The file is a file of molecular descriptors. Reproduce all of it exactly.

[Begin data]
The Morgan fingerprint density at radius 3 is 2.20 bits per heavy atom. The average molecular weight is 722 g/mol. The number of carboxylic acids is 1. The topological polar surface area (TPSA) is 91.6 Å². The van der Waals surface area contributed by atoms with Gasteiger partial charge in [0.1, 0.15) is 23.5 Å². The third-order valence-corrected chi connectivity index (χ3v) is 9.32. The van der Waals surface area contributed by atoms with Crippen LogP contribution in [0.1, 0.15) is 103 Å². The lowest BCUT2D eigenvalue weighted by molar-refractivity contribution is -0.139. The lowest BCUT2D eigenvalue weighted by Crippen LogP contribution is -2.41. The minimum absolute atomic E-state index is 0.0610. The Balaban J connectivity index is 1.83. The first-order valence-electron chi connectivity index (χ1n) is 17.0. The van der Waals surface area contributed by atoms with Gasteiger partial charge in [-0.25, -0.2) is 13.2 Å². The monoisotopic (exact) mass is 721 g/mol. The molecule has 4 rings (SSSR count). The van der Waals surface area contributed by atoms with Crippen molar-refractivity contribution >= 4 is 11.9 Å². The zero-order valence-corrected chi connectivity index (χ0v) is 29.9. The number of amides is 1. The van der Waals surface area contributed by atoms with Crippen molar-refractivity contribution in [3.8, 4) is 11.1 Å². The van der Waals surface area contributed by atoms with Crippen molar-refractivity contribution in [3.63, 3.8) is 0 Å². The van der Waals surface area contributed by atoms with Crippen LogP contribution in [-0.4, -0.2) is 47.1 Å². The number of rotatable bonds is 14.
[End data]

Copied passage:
The Morgan fingerprint density at radius 3 is 2.20 bits per heavy atom. The average molecular weight is 722 g/mol. The number of carboxylic acids is 1. The topological polar surface area (TPSA) is 91.6 Å². The van der Waals surface area contributed by atoms with Gasteiger partial charge in [0.1, 0.15) is 23.5 Å². The third-order valence-corrected chi connectivity index (χ3v) is 9.32. The van der Waals surface area contributed by atoms with Crippen LogP contribution in [0.1, 0.15) is 103 Å². The lowest BCUT2D eigenvalue weighted by molar-refractivity contribution is -0.139. The lowest BCUT2D eigenvalue weighted by Crippen LogP contribution is -2.41. The minimum absolute atomic E-state index is 0.0610. The Balaban J connectivity index is 1.83. The first-order valence-electron chi connectivity index (χ1n) is 17.0. The van der Waals surface area contributed by atoms with Gasteiger partial charge in [-0.25, -0.2) is 13.2 Å². The monoisotopic (exact) mass is 721 g/mol. The molecule has 4 rings (SSSR count). The van der Waals surface area contributed by atoms with Crippen molar-refractivity contribution >= 4 is 11.9 Å². The zero-order valence-corrected chi connectivity index (χ0v) is 29.9. The number of amides is 1. The van der Waals surface area contributed by atoms with Crippen molar-refractivity contribution in [3.8, 4) is 11.1 Å². The van der Waals surface area contributed by atoms with Crippen molar-refractivity contribution in [3.63, 3.8) is 0 Å². The van der Waals surface area contributed by atoms with Crippen LogP contribution in [-0.4, -0.2) is 47.1 Å². The number of rotatable bonds is 14.